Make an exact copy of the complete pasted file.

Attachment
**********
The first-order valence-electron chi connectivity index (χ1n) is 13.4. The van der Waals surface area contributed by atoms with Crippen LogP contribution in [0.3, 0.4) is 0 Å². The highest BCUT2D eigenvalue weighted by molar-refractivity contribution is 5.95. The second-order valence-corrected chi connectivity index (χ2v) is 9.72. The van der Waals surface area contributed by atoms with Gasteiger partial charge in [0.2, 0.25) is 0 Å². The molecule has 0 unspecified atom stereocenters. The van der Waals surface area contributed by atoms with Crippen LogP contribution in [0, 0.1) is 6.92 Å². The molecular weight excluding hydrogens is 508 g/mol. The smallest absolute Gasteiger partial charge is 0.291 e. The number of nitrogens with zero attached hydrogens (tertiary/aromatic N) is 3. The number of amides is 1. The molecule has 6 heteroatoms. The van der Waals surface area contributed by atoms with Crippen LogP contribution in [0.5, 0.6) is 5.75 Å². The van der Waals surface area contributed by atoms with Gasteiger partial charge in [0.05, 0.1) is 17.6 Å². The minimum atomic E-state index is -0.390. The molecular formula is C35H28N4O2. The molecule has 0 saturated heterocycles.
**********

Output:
The first-order valence-electron chi connectivity index (χ1n) is 13.4. The van der Waals surface area contributed by atoms with Crippen LogP contribution in [0.3, 0.4) is 0 Å². The highest BCUT2D eigenvalue weighted by molar-refractivity contribution is 5.95. The second-order valence-corrected chi connectivity index (χ2v) is 9.72. The van der Waals surface area contributed by atoms with Gasteiger partial charge in [0.2, 0.25) is 0 Å². The molecule has 0 unspecified atom stereocenters. The van der Waals surface area contributed by atoms with Crippen LogP contribution in [0, 0.1) is 6.92 Å². The molecular weight excluding hydrogens is 508 g/mol. The smallest absolute Gasteiger partial charge is 0.291 e. The number of nitrogens with zero attached hydrogens (tertiary/aromatic N) is 3. The number of amides is 1. The molecule has 6 heteroatoms. The van der Waals surface area contributed by atoms with Crippen LogP contribution in [0.5, 0.6) is 5.75 Å². The van der Waals surface area contributed by atoms with Gasteiger partial charge in [0.05, 0.1) is 17.6 Å². The minimum atomic E-state index is -0.390. The molecular formula is C35H28N4O2. The molecule has 0 saturated heterocycles.